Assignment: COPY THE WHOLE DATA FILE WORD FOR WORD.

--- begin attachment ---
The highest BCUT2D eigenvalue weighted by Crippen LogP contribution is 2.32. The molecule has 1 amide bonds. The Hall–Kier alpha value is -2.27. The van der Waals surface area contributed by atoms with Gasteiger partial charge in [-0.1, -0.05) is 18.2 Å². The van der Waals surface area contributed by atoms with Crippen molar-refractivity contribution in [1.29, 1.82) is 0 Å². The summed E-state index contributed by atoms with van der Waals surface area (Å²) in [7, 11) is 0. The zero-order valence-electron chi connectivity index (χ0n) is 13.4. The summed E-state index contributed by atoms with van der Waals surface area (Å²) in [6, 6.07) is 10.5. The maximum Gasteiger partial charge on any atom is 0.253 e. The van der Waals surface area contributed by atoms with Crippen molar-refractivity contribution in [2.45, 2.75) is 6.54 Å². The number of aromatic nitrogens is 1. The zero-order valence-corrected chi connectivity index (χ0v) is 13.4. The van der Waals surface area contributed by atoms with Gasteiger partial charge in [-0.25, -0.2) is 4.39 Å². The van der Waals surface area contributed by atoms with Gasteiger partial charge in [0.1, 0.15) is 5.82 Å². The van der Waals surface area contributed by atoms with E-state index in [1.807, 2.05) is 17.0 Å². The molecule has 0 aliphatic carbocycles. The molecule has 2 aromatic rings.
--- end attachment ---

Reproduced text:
The highest BCUT2D eigenvalue weighted by Crippen LogP contribution is 2.32. The molecule has 1 amide bonds. The Hall–Kier alpha value is -2.27. The van der Waals surface area contributed by atoms with Gasteiger partial charge in [-0.1, -0.05) is 18.2 Å². The van der Waals surface area contributed by atoms with Crippen molar-refractivity contribution in [1.29, 1.82) is 0 Å². The summed E-state index contributed by atoms with van der Waals surface area (Å²) in [7, 11) is 0. The zero-order valence-electron chi connectivity index (χ0n) is 13.4. The summed E-state index contributed by atoms with van der Waals surface area (Å²) in [6, 6.07) is 10.5. The maximum Gasteiger partial charge on any atom is 0.253 e. The van der Waals surface area contributed by atoms with Crippen molar-refractivity contribution in [2.45, 2.75) is 6.54 Å². The number of aromatic nitrogens is 1. The zero-order valence-corrected chi connectivity index (χ0v) is 13.4. The van der Waals surface area contributed by atoms with Gasteiger partial charge in [-0.25, -0.2) is 4.39 Å². The van der Waals surface area contributed by atoms with Gasteiger partial charge in [0.1, 0.15) is 5.82 Å². The van der Waals surface area contributed by atoms with E-state index in [1.807, 2.05) is 17.0 Å². The molecule has 0 aliphatic carbocycles. The molecule has 2 aromatic rings.